Opportunity Cost
The money you could have made if you had not made the decision that you did. So if you decided to take the day off work and if you had gone you wouldv made 100 dollars. then the opportunity cost is 100 dollars
Sunk Cost
The cost that has been incurred in the past. Past cost that cannot be recovered by any means . Paying saint marys price but dropping out, but still having to pay it
cost-volume-profit
How costs behave? fc, vc, smc. Know these and you can plan the volume that delivers the desired profit.
total cost
the variable cost line where the fixed cost starts
Fixed Cost + Unit Variable cost “Times” (quantity of units)
Total revenue
how much margin you have over your variable cost
you buy muffins for 2 dollars and sell them at 3, so it should be for ever unit 1 above the variable cost
Break even point
where total cost and total revenue lines meet
where you start actually making money
UVC
Unit variable cost
USP
Unit selling price
Break Even Point (dollars)
Total Fixed Cost / Contribution Margin Ratio (Contribution Margin/Sales)
Contribution Margin
The difference selling price and variable cost
Break Even Point (Units)
Total Fixed Cost / Contribution Margin
TOI (Before Tax)
TOI (After Tax) / 1 – (Tax Rate) “25% is .25”
Required Volume (Unit)
Total Fixed Costs (TFC) + TOI / Unit CM (UCM)
Required Volumes (Sales)
Total Fixed Costs (TFC) + TOI / CMR (Cont. margin ratio)
Contribution Margin Ratio (CMR)
Contr. Margin / Sales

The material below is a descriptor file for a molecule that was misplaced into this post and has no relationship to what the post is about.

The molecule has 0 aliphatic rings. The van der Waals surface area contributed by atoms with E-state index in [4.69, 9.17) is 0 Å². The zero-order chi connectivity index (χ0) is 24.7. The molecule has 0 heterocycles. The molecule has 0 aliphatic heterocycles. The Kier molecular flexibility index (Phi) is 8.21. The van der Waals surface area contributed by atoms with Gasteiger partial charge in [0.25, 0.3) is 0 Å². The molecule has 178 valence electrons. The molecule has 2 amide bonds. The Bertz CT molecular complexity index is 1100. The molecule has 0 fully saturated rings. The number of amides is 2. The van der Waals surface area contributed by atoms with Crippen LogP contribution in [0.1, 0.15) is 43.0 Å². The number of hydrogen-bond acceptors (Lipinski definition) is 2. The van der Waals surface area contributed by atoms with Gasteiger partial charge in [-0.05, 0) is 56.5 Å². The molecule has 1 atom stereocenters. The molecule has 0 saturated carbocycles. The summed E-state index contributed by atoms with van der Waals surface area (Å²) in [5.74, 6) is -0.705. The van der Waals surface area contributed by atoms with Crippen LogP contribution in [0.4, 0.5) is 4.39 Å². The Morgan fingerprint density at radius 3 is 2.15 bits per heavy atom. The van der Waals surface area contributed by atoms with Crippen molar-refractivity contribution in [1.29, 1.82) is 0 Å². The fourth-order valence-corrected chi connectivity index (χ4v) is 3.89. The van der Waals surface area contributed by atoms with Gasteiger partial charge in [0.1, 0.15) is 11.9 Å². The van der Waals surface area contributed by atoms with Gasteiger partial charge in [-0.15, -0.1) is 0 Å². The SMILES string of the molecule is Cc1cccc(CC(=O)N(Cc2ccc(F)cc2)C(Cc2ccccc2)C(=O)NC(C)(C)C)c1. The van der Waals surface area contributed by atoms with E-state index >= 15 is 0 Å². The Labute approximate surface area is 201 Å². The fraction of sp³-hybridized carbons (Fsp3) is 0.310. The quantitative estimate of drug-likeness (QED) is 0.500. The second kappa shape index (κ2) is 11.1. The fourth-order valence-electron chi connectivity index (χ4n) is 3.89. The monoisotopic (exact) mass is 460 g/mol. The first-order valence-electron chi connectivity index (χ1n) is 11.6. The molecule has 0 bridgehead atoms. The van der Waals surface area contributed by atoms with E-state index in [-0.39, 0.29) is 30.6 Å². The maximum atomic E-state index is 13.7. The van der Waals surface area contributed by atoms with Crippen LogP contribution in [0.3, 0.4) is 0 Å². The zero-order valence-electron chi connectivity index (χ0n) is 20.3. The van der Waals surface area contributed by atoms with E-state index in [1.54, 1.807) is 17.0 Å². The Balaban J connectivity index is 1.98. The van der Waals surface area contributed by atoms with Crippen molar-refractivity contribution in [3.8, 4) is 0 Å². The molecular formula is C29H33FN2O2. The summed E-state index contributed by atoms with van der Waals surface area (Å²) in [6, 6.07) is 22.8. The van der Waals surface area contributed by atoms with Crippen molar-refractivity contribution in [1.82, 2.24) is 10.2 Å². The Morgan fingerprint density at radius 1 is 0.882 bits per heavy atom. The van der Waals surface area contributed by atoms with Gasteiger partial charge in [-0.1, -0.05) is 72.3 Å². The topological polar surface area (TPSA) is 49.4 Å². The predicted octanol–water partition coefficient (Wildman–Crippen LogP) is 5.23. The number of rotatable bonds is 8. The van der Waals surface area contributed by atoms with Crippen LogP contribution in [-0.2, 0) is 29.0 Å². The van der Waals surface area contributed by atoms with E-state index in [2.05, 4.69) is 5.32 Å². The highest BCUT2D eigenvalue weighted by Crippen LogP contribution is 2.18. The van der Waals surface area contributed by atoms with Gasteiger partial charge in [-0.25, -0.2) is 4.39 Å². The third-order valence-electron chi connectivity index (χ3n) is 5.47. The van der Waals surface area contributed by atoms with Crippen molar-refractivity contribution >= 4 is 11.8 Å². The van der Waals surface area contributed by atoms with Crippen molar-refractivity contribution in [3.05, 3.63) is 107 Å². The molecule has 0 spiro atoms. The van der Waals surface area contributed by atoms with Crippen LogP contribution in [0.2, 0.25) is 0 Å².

BEP (B) Bundles
TFC / Bundle Contr Margin
After you get the BEP for bundles you
multiple the BEP Bundle number times the (ratio) amount of units, for example 1;3;2
Margin of safety
Sales – BEP (sales)
Margin of Safety (ratio)
Margin of safety / Sales
Degree of Operating Leverage (DOL)
DOL shows how a change in sales will cause a change in operating profit
Point of Indifference (units)
If you choose variable or FC either way they are the same (FC 1 – FC 2 / UCM 1 – UCM 2)
Point of Indifference (Amounts)
(FC 1 – FC 2 / CMR 1 – CMR 2)

(Contribution margin ratio)

expect profit
cm – FC
exam:
pg. 60 2 a1 2 a2 2 b2 pg 66 236 37 38 39 40 2. 43. 2 47 2 54 2 60 2 61 2 66 ch 3 3. 32. 34 36 40 41 44 50 52 54 55 56
Profit =
(Sales − Variable expenses) − Fixed expenses
Sales =
Variable expenses + Fixed expenses + Profit
Criteria of a sound regression model (pg 86-87)
1. plausibility
2. goodness of fit
Multi variable analysis/multi linear regression
TC=FC +B1 (Cost driver) + B2 (cost driver)
a
FC
B1
VC #1
E (error)
the difference between the guess and the actual answer
Goodness of fit
is the accuracy of your guess on what the Total Cost will be (How well the model fits the reality) R2 or Co-efficient of multiple determination
uni-variate
1 cost driver
which variate do you choose
the one with the highest R2
High Low method
1. Plot the data, :X axis is unites Y is cost